"Nicholas Rhea," under which name he's written an extraordinarily popular series of books about a gentle, friendly rural bobby introduced in CONSTABLE ON THE HILL. These books, based closely on Hill's own experiences (the lead character is also named Nicholas Rhea, and the stories are told in the first person) might be described as being to law enforcement what the James Herriot's books are to veterinary medicine. They've become the basis of a TV series called HEARTBEAT (Get it? Constable Nick patrols his beat with a compassionate heart.) which I understand is very popular in the UK.

ROGER BUSBY I'm not really sure this guy's an actual cop, but he's listed as a former reporter who now serves (or has served) as the press officer for yet another northern force. Whether this makes him an actual policeman or a civilian employee isn't clear. In any case, he's written quite a few cop novels, most of which aren't available in the US. One which is, SNOW MAN, is about a Scotland Yarder, a West German cop, and an American DEA agent teamed up against an international drug ring. He got one of the CAW "most authentic police novel" awards for this book.

GRAHAM ISON Ison was a Detective Chief Superintendant in Soctland Yard's Special Branch, which is the Met detail assigned to domestic ounter-espionage novels. Ison's books feature, not surprisingly, a Special Branch DCS, and are interesting blends of the spy novel and the police procedural. The only two which have appeared in the US are CONFIRM OR DENY and THE HOME SECRETARY WILL SEE YOU NOW.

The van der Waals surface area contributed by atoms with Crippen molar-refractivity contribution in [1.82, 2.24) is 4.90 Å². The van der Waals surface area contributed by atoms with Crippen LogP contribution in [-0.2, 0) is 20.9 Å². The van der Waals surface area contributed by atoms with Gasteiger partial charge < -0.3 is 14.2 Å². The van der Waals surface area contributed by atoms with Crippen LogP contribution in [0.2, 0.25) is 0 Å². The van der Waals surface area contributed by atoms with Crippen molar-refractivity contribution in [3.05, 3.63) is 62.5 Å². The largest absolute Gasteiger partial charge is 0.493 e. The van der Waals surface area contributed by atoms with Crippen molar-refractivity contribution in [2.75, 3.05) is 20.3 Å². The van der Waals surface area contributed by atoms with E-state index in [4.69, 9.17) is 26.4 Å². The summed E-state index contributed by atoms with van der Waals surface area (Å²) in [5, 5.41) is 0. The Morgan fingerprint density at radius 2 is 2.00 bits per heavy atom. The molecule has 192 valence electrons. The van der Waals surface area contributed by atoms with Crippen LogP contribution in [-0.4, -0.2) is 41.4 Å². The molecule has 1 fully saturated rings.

UK cop novels tend to be a bit softer-edged than their American counterparts, but those written by real cops have a distinctively British, stiff-upper-lip toughness about them, and those written by Yorkshiremen have a particularly no-nonsene clarity in their writing style. Wainwright in particular is as tough as anyone writing on this side of the pond, and a lot tougher than most.

What strikes me most about these writers is, differences in procedures, laws, and language aside, how mcuh their attitudes and world views coincide with their US colleagues.